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Can anyone suggest me topics that connect maths with geology or geography or anything related to earth? Thank you.

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closed as too broad by mathematics2x2life, M Turgeon, AlexR, Nicholas R. Peterson, TMM Jan 28 at 0:00

There are either too many possible answers, or good answers would be too long for this format. Please add details to narrow the answer set or to isolate an issue that can be answered in a few paragraphs.If this question can be reworded to fit the rules in the help center, please edit the question.

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This has nothing to do with general topology –  Dennis Gulko Mar 13 '13 at 8:30
    
I'm not sure what for (probably to calculate depth of some layer), but geologists do calculate the distance between any two lines in $\mathbb{R}^3$. –  dtldarek Mar 13 '13 at 8:32
    
I know that it has nothing to do with general topology but there was no tag either I could think of. Thank you for choosing a good tag. –  Sawarnik Mar 13 '13 at 8:33
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@dtldarek Like cartography, Earth's orbit. –  Sawarnik Mar 13 '13 at 8:46
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Let me tell you right now, set theoretical geology has nothing to do with what you are looking for. –  Asaf Karagila Mar 13 '13 at 9:00

5 Answers 5

up vote 2 down vote accepted

Well, spherical geometry is one obvious application. Navier Stokes can help with any kind of fluid flow which has countless applications such as weather, turbulent flows in the atmosphere, shallow/deep water waves, and if you go deep enough assuming the dynamo theory then the core is a magnetized liquid in which case we have Navier Stokes combined with Maxwell's Equations giving us the ideal MHD equations. And since you said "anything related to Earth", the ideal MHD equations can also apply to the plasma trapped in the magnetosphere. This is by NO MEANS exhaustive. There are many MANY more examples, way too much to even summarize here. Any topic in a standard applied math syllabus (excluding things like pure abstract algebra/group theory) has an application related to something you would see at an AGU meeting. If you need a connection to a particular geophysical field or if you need an application for a particular math topic, then let us know and no doubt we'll find you at least one.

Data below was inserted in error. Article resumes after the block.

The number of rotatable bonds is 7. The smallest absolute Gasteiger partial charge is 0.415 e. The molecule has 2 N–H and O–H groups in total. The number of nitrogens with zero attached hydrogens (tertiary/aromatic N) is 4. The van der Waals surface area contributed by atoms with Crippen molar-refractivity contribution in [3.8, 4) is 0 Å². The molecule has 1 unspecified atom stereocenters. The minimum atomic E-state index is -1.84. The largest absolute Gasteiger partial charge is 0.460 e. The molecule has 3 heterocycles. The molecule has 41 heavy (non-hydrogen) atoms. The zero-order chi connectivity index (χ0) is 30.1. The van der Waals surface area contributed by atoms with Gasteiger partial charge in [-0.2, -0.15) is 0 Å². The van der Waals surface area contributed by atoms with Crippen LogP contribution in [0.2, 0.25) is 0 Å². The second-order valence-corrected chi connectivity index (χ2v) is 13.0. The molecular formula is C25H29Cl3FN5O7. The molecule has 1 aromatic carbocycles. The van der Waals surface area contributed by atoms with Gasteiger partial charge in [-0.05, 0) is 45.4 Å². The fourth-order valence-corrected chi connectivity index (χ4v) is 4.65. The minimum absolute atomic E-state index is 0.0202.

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Just a few more to consider:

  • Vector Calculus to work on problems related to mass/volume/density considering things like the amount of oceanic crust vs continental crust and their varying depths.
  • Markov chains and sedimentary sequences.
  • Differential equations and 1/2 life of radioactive decay. This also suggests equations considering residual heat from accretion (integration) vs heat from radioactive decay.
  • Algebra & systems of equations using Airy and Pratt isostacy equations.
  • Taylor series and temperature gradient as one bores into the Earth.
  • And since you mention geography... graph theory and map coloring problems.

Two books that I like, and which might be helpful to someone trying to connect Math and Geology are:

  • Davis, J.C., Statistics and Data Analysis in Geology, Wiley, 1986
  • Ferguson, J. Introduction to Linear Algebra in Geology, Chapman and Hall, 1994
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A very open-ended question. Look into general Geophyics to get started down the rabbit hole. http://en.wikipedia.org/wiki/Geophysics

There are other more geometric and trig applications used widely in the field of structural geology. Some examples include calculating degrees of rotation of bedding planes, displacement along faults, and locations of linear mineral deposits.

Also paleomagnetic problems, earthquake physics and seismology, geodesy, tomography. Pretty much everything quantitative in Earth Sciences.

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You might be better off asking someone who does geostatistics or exploration geophysics - I don't think people in mathematics proper often think about how their work connects to geology.

From knowing someone who works in geostatistics I've heard of Kriging, which seems like some fairly sophisticated statistics that was first invented in the context of geology.

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